Upgrading an NT4 or Windows 2000 Server
This section describes how to perform an upgrade and takes a detailed look at the upgrade process and what happens to the server. This is meant to help you anticipate potential problems and diagnose any that do occur. The upgrade is divided into two phases:
In this phase, the Windows Server 2003 installation management utility, Winnt32.exe, asks about your plans for the server and gathers information about the current installation from the Registry. The result of this effort is a Setup Information File (SIF) called Winnt.sif that acts as a script for the upgrade.
In this phase, Setup performs the installation based on the Winnt.sif script and the contents of the Registry.
You have the option of running the upgrade from the CD or from a network share. If you upgrade from the CD, only those files necessary to recommence Setup are copied to the hard drive. They are located in a folder called $win_nt$.~bt. These are the same files as those used to boot to Setup from the CD. They take about 6MB of storage.
If you upgrade from a network share, Winnt32 copies the Setup files and all the operating system files from the network share to the local hard drive into a folder called \$win_nt$.~ls. By default, this folder is located in the system partition. The folder needs just over 300MB of free space in addition to the free space you need for the upgrade.
Initial Assessment Phase
You must have administrator privileges on the server to do an upgrade. If the server is a member of a domain, you should be logged on to the domain rather than the local SAM. This ensures that you have full access to all existing NTFS files and Registry keys. When ready, proceed as shown in Procedure 2.1.
Procedure 2.1 Performing Initial Setup Assessment for NT4 Upgrade
Insert the Windows Server 2003 CD in the CD-ROM drive. Autorun initiates Setup.exe. The name is somewhat misleading. Setup merely manages the Windows Server 2003 CD. Winnt32 actually performs the upgrade chores.
Click Install Microsoft Windows Server 2003 to initiate the upgrade. Setup launches Winnt32.exe, the Windows Server 2003 installation management utility. The Welcome to Windows window opens. There are two options, Upgrade and New Installation:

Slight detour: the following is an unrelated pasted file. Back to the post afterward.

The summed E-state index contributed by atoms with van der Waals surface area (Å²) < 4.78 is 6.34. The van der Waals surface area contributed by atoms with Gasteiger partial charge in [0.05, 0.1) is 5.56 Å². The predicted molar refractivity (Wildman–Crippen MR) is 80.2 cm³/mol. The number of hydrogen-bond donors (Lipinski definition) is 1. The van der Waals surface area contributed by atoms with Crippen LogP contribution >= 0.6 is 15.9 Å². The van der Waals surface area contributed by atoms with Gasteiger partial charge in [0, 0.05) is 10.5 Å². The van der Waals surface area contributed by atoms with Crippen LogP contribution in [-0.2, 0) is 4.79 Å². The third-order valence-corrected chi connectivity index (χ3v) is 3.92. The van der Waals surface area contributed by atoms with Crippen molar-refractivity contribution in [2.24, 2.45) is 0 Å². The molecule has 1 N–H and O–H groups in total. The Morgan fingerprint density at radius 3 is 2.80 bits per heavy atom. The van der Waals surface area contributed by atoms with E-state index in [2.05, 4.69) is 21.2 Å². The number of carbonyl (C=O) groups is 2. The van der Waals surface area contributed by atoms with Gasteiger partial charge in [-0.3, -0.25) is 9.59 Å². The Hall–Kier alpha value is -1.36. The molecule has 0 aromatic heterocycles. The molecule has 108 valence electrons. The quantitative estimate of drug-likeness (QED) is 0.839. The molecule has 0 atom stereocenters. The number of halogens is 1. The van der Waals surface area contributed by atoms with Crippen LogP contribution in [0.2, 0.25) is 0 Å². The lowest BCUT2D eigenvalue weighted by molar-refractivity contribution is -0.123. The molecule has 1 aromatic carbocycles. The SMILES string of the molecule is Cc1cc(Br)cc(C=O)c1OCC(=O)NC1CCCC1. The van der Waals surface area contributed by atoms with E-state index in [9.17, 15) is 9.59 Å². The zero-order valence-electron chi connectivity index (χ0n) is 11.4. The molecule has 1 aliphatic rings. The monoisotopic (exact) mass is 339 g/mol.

The Upgrade to Windows Server 2003 option obtains information about the current installation and uses that as a script for installing Windows Server 2003.
The New Installation option initiates a clean installation as covered in the preceding chapter. If you point the installer at a separate partition, it creates a dual-boot machine.
Click Next. The License Agreement window opens. You really have no choice other than selecting I Accept This Agreement. Winnt32 will not let you proceed if you don't accept the licensing agreement.
Click Next. The Product Key window opens. Enter the 25-character Product Key from the CD case. Later on, the Windows Product Activation (WPA) service will combine the Product Key with the Installation ID generated based on the server's hardware and submit this information to Microsoft to obtain a Confirmation ID that activates the installation. (WPA is not used for products obtained via Master License and Volume License Agreements.)
Click Next. If you are connected to the Internet, the Performing Dynamic Update window opens. Click Yes to connect to Microsoft's Update web site and download current Setup files. This stage also includes a readiness scan. If incompatible software or drivers are found, Winnt32 reports them to you. You should exit Setup and de-install the applications before continuing.
If you are not currently connected to the Internet, the Directory of Applications window opens. This gives you the opportunity to connect to the Internet and then view the master application compatibility database at Microsoft.
Click Next. Winnt32 copies the Windows Server 2003 boot files into a folder named \$Win_nt$.~bt at the root of the existing boot partition. Winnt32 also changes Boot.ini to include this folder in the list of available boot options along with a special boot sector, Bootsect.dat, that has executable code for continuing with the next phase of Setup following restart.
Upgrade Implementation Phase
Following restart, Setup proceeds without further user intervention. There are four stages: